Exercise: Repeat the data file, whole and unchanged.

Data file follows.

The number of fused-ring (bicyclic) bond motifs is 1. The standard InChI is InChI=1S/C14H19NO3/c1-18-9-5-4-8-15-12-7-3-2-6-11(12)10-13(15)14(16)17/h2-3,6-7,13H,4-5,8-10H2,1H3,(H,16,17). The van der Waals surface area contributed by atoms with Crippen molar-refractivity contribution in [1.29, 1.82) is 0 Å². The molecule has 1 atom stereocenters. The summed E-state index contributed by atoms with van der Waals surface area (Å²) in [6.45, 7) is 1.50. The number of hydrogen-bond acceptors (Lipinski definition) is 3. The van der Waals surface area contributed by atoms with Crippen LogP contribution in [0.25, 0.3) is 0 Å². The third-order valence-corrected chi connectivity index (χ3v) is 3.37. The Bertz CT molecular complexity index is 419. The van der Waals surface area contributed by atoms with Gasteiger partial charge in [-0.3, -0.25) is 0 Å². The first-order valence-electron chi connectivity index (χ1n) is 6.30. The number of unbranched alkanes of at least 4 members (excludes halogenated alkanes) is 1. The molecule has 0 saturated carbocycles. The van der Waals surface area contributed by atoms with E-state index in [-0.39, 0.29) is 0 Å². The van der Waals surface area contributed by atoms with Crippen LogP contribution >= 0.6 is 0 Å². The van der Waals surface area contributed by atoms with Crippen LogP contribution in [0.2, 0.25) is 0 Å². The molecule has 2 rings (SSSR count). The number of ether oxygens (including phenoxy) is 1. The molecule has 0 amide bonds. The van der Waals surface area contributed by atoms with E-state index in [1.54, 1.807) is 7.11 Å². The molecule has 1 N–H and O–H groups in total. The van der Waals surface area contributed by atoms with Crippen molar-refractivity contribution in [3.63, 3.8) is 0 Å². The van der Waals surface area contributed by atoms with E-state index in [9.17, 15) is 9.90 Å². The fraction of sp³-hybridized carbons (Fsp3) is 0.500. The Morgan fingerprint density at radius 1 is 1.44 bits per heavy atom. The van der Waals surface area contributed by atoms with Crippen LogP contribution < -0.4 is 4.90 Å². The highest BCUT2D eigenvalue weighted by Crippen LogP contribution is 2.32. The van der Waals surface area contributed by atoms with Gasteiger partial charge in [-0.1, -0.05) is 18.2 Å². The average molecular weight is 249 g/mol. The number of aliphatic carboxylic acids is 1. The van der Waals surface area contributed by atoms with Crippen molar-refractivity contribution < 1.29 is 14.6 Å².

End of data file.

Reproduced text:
The number of fused-ring (bicyclic) bond motifs is 1. The standard InChI is InChI=1S/C14H19NO3/c1-18-9-5-4-8-15-12-7-3-2-6-11(12)10-13(15)14(16)17/h2-3,6-7,13H,4-5,8-10H2,1H3,(H,16,17). The van der Waals surface area contributed by atoms with Crippen molar-refractivity contribution in [1.29, 1.82) is 0 Å². The molecule has 1 atom stereocenters. The summed E-state index contributed by atoms with van der Waals surface area (Å²) in [6.45, 7) is 1.50. The number of hydrogen-bond acceptors (Lipinski definition) is 3. The van der Waals surface area contributed by atoms with Crippen LogP contribution in [0.25, 0.3) is 0 Å². The third-order valence-corrected chi connectivity index (χ3v) is 3.37. The Bertz CT molecular complexity index is 419. The van der Waals surface area contributed by atoms with Gasteiger partial charge in [-0.3, -0.25) is 0 Å². The first-order valence-electron chi connectivity index (χ1n) is 6.30. The number of unbranched alkanes of at least 4 members (excludes halogenated alkanes) is 1. The molecule has 0 saturated carbocycles. The van der Waals surface area contributed by atoms with E-state index in [-0.39, 0.29) is 0 Å². The van der Waals surface area contributed by atoms with Crippen LogP contribution >= 0.6 is 0 Å². The van der Waals surface area contributed by atoms with Crippen LogP contribution in [0.2, 0.25) is 0 Å². The molecule has 2 rings (SSSR count). The number of ether oxygens (including phenoxy) is 1. The molecule has 0 amide bonds. The van der Waals surface area contributed by atoms with E-state index in [1.54, 1.807) is 7.11 Å². The molecule has 1 N–H and O–H groups in total. The van der Waals surface area contributed by atoms with Crippen molar-refractivity contribution in [3.63, 3.8) is 0 Å². The van der Waals surface area contributed by atoms with E-state index in [9.17, 15) is 9.90 Å². The fraction of sp³-hybridized carbons (Fsp3) is 0.500. The Morgan fingerprint density at radius 1 is 1.44 bits per heavy atom. The van der Waals surface area contributed by atoms with Crippen LogP contribution < -0.4 is 4.90 Å². The highest BCUT2D eigenvalue weighted by Crippen LogP contribution is 2.32. The van der Waals surface area contributed by atoms with Gasteiger partial charge in [-0.1, -0.05) is 18.2 Å². The average molecular weight is 249 g/mol. The number of aliphatic carboxylic acids is 1. The van der Waals surface area contributed by atoms with Crippen molar-refractivity contribution < 1.29 is 14.6 Å².